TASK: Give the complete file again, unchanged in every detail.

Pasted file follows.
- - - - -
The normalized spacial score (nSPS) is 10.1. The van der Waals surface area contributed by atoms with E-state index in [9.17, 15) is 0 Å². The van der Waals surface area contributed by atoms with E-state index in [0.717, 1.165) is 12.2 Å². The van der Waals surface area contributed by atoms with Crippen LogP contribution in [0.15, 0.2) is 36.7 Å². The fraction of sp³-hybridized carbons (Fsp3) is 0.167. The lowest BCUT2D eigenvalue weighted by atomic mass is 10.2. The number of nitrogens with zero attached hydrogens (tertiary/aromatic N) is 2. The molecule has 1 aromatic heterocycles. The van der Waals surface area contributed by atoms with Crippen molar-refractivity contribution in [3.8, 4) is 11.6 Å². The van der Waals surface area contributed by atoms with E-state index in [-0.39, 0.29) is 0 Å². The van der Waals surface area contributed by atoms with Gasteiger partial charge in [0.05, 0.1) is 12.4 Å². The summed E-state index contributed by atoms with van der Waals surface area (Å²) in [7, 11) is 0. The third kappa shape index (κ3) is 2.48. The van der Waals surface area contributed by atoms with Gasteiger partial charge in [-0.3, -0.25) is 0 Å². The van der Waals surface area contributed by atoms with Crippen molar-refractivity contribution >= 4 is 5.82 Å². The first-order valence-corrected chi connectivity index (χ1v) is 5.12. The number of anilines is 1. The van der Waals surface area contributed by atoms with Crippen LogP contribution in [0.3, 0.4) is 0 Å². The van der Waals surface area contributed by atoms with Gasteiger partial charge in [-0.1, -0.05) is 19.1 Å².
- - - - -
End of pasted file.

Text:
The normalized spacial score (nSPS) is 10.1. The van der Waals surface area contributed by atoms with E-state index in [9.17, 15) is 0 Å². The van der Waals surface area contributed by atoms with E-state index in [0.717, 1.165) is 12.2 Å². The van der Waals surface area contributed by atoms with Crippen LogP contribution in [0.15, 0.2) is 36.7 Å². The fraction of sp³-hybridized carbons (Fsp3) is 0.167. The lowest BCUT2D eigenvalue weighted by atomic mass is 10.2. The number of nitrogens with zero attached hydrogens (tertiary/aromatic N) is 2. The molecule has 1 aromatic heterocycles. The van der Waals surface area contributed by atoms with Crippen molar-refractivity contribution in [3.8, 4) is 11.6 Å². The van der Waals surface area contributed by atoms with E-state index in [-0.39, 0.29) is 0 Å². The van der Waals surface area contributed by atoms with Gasteiger partial charge in [0.05, 0.1) is 12.4 Å². The summed E-state index contributed by atoms with van der Waals surface area (Å²) in [7, 11) is 0. The third kappa shape index (κ3) is 2.48. The van der Waals surface area contributed by atoms with Gasteiger partial charge in [-0.3, -0.25) is 0 Å². The van der Waals surface area contributed by atoms with Crippen molar-refractivity contribution >= 4 is 5.82 Å². The first-order valence-corrected chi connectivity index (χ1v) is 5.12. The number of anilines is 1. The van der Waals surface area contributed by atoms with Crippen LogP contribution in [0.3, 0.4) is 0 Å². The van der Waals surface area contributed by atoms with Gasteiger partial charge in [-0.1, -0.05) is 19.1 Å².